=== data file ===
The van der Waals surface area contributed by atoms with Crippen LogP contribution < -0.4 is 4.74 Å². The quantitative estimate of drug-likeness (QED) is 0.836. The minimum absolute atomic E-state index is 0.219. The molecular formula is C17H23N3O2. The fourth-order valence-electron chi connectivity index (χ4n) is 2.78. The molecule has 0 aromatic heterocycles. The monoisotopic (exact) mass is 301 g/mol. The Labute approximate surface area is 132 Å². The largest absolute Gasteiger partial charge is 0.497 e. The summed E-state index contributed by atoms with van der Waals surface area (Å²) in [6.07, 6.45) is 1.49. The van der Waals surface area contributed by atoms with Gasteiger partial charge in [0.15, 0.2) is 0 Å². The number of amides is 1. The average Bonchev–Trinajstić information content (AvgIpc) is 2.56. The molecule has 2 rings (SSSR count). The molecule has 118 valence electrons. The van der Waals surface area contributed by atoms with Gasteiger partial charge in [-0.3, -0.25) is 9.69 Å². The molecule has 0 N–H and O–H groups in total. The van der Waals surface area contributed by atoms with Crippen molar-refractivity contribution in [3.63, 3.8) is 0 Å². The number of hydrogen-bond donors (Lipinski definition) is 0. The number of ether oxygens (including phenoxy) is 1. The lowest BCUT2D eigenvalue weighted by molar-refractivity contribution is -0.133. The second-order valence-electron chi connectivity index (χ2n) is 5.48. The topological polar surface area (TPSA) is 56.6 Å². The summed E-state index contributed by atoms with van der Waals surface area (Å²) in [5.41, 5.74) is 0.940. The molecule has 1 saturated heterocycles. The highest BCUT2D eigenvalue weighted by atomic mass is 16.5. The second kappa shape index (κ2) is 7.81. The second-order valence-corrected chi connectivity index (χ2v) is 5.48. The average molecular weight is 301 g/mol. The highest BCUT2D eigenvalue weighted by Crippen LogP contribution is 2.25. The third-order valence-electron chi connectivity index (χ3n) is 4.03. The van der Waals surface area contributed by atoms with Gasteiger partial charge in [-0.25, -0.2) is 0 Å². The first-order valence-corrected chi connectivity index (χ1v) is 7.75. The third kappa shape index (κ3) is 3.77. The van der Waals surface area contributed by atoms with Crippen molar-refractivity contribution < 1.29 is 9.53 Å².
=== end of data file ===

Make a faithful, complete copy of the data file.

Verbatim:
The van der Waals surface area contributed by atoms with Crippen LogP contribution < -0.4 is 4.74 Å². The quantitative estimate of drug-likeness (QED) is 0.836. The minimum absolute atomic E-state index is 0.219. The molecular formula is C17H23N3O2. The fourth-order valence-electron chi connectivity index (χ4n) is 2.78. The molecule has 0 aromatic heterocycles. The monoisotopic (exact) mass is 301 g/mol. The Labute approximate surface area is 132 Å². The largest absolute Gasteiger partial charge is 0.497 e. The summed E-state index contributed by atoms with van der Waals surface area (Å²) in [6.07, 6.45) is 1.49. The van der Waals surface area contributed by atoms with Gasteiger partial charge in [0.15, 0.2) is 0 Å². The number of amides is 1. The average Bonchev–Trinajstić information content (AvgIpc) is 2.56. The molecule has 2 rings (SSSR count). The molecule has 118 valence electrons. The van der Waals surface area contributed by atoms with Gasteiger partial charge in [-0.3, -0.25) is 9.69 Å². The molecule has 0 N–H and O–H groups in total. The van der Waals surface area contributed by atoms with Crippen molar-refractivity contribution in [3.63, 3.8) is 0 Å². The number of hydrogen-bond donors (Lipinski definition) is 0. The number of ether oxygens (including phenoxy) is 1. The lowest BCUT2D eigenvalue weighted by molar-refractivity contribution is -0.133. The second-order valence-electron chi connectivity index (χ2n) is 5.48. The topological polar surface area (TPSA) is 56.6 Å². The summed E-state index contributed by atoms with van der Waals surface area (Å²) in [5.41, 5.74) is 0.940. The molecule has 1 saturated heterocycles. The highest BCUT2D eigenvalue weighted by atomic mass is 16.5. The second kappa shape index (κ2) is 7.81. The second-order valence-corrected chi connectivity index (χ2v) is 5.48. The average molecular weight is 301 g/mol. The highest BCUT2D eigenvalue weighted by Crippen LogP contribution is 2.25. The third-order valence-electron chi connectivity index (χ3n) is 4.03. The van der Waals surface area contributed by atoms with Gasteiger partial charge in [-0.25, -0.2) is 0 Å². The first-order valence-corrected chi connectivity index (χ1v) is 7.75. The third kappa shape index (κ3) is 3.77. The van der Waals surface area contributed by atoms with Crippen molar-refractivity contribution < 1.29 is 9.53 Å².